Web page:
But that’s leading you astray. First, the basics…
Now I know why Dana Carvey’s been out of the public eye.
Gerard Butler is Leonidas, a Spartan warrior king trained from childhood to conquer. We learn this as we see the man crush his enemies and defeat a rather large CGI wolf. We also learn he is a loving husband and father [and how could you not be were your wife the lovely Lena Headey?] as well as a man’s man and a leader with true grit. He is also a Spartan, something not to be taken lightly. In the film’s first confrontation, a centerpiece to the film’s marketing, Leonidas deals with a Persian messenger by kicking him into an abyss. This lead to the modern catchphrase "Don’t Kick the Messenger Into An Abyss".
Leonidas is an amazing central character for a film, a hero who rushes to face his enemies. One who craves a good death. It’s extremely rich cinema, especially in a time where heroic icons in films both modern day and in retro epics tend to feel the need to deliver a cool line or do their work in a way more cool than functional. The really great send-off in 300, the "we’ll fight in the shade" line, doesn’t even come from Leonidas but rather a soldier who looks a little like David Lee Roth circa Women and Children First. Leonadas is a man of action, vividly displayed here in Snyder’s sequences which merge several cameras, several speeds, and several perspectives in a manner that truly works as muscular and exciting filmmaking.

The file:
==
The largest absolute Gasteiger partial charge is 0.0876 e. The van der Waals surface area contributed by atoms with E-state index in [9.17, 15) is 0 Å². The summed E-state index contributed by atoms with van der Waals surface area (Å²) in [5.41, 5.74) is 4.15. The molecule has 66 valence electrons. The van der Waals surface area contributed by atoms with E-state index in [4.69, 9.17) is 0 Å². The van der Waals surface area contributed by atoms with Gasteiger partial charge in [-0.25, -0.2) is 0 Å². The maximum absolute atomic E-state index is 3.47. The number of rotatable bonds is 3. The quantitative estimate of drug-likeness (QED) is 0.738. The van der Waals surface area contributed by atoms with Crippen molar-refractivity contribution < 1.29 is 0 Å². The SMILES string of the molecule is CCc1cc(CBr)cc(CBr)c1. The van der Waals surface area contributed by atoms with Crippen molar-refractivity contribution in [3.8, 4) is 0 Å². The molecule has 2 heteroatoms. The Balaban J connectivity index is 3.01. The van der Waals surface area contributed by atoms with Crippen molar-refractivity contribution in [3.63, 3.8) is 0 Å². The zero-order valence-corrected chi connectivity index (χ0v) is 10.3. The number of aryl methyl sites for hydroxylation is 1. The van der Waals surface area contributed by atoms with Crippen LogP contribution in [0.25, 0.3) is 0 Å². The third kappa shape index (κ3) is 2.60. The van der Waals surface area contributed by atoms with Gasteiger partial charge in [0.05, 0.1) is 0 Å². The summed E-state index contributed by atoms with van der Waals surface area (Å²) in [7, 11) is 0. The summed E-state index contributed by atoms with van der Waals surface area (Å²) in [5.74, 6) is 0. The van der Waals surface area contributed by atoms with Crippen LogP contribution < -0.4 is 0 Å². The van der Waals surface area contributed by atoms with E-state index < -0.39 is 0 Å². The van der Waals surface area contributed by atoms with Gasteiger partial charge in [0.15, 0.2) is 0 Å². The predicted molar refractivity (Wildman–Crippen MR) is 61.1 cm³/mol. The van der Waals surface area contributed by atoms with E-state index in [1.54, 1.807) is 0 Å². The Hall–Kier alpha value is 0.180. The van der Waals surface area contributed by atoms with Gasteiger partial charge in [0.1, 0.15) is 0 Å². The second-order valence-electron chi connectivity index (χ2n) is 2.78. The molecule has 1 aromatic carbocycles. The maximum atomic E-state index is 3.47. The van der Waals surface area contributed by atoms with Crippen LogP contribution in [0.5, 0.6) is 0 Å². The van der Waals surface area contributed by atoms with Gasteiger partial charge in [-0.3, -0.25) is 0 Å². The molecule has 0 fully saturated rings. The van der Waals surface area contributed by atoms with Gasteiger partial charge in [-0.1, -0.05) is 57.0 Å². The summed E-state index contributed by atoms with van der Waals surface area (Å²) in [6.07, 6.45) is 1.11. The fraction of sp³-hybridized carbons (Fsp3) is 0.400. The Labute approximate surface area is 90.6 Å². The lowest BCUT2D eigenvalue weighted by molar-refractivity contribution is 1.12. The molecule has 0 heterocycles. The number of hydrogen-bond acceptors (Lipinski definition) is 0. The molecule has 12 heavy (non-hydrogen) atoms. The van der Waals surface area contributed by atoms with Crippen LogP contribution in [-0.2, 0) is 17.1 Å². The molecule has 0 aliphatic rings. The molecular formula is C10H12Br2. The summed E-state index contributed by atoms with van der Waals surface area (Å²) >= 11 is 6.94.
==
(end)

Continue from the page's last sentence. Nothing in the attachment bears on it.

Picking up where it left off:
Make no mistake, this is a showy film. Miller’s graphic novel and the events they’re based on are very singular. This is not Spartacus or Gladiator, both of which are action films masked by meaty and complex stories. This is a lean and mean action film that just happens to take place in acnient times. It’s the saving grace of 300, its willingness to be a jack of one trade and to do it very, VERY well.
"But you’re too big to be Kuatooooooooooooommmmppppppppph!"
The battles are quite breathtaking and the decision to shoot the film almost entirely against a greenscreen could have been distracting if the style and palette wasn’t confidently rendered. The film is a beast, a nice mix of big moments and wonderfully brief ones. Seeing hordes of Persians defeated effortlessly by crashing waves and rocks is a nice counterweight to the quick dispatching of the first wave at the mouth of the Hot Gates (Thermopylae), which dovetails perfectly into the moment where the soldiers deal with a sky-blocking assaultof arrows. It’s not drawn out and when the air clears there are some excellent character moments for all of the principals.